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Does Anyone Play a P&H Carbon Violin Bow
Topic Rating: 5 Topic Rating: 5 Topic Rating: 5 Topic Rating: 5 Topic Rating: 5 Topic Rating: 5 (1 votes) 
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Irv
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March 22, 2020 - 5:12 pm
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I just came across the P&H Bow website (it looks like they are made in India and marketed in England) and I love the technique they use for easy customer rehair.  The only tool required is the button screw.  It appears that they make both fibreglass and carbon fibre bows.  

I wondered if any forum members use them and have any thought on them.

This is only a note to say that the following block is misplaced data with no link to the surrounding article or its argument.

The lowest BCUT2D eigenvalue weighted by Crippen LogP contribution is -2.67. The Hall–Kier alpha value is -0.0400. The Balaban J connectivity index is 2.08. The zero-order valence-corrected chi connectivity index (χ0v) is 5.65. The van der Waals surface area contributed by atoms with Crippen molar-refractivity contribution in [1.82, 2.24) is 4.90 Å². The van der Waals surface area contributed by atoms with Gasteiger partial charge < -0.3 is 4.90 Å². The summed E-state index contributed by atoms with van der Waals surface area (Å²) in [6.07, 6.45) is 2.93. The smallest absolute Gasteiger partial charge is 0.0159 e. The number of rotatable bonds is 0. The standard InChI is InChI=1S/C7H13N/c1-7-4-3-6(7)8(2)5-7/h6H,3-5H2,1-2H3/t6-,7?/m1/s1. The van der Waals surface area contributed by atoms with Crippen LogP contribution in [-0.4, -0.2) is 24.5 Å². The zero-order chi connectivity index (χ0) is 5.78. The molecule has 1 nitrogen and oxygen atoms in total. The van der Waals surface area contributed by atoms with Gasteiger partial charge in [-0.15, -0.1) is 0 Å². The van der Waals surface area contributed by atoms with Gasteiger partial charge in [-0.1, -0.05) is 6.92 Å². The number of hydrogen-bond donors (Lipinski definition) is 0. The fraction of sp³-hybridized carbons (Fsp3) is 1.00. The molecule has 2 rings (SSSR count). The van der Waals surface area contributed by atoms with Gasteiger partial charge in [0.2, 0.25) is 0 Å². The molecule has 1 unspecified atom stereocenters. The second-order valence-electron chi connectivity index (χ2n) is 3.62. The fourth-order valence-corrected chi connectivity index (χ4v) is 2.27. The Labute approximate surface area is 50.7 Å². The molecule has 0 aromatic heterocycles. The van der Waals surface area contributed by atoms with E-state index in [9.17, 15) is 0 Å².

Man has no special rights because he belongs to a particular race.  The soul emanates equal and eternal from bodies different in shape and color.  It is sufficient to say ‘Man’ to comprehend therein all rights.                                                    — Jose Marti 

Without deviation from the norm, progress is not possible.         —Frank Zappa

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Irv
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March 23, 2020 - 1:29 pm
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An update.  I have an example of their viola carbon bow currently in transit for experimentation.  

Man has no special rights because he belongs to a particular race.  The soul emanates equal and eternal from bodies different in shape and color.  It is sufficient to say ‘Man’ to comprehend therein all rights.                                                    — Jose Marti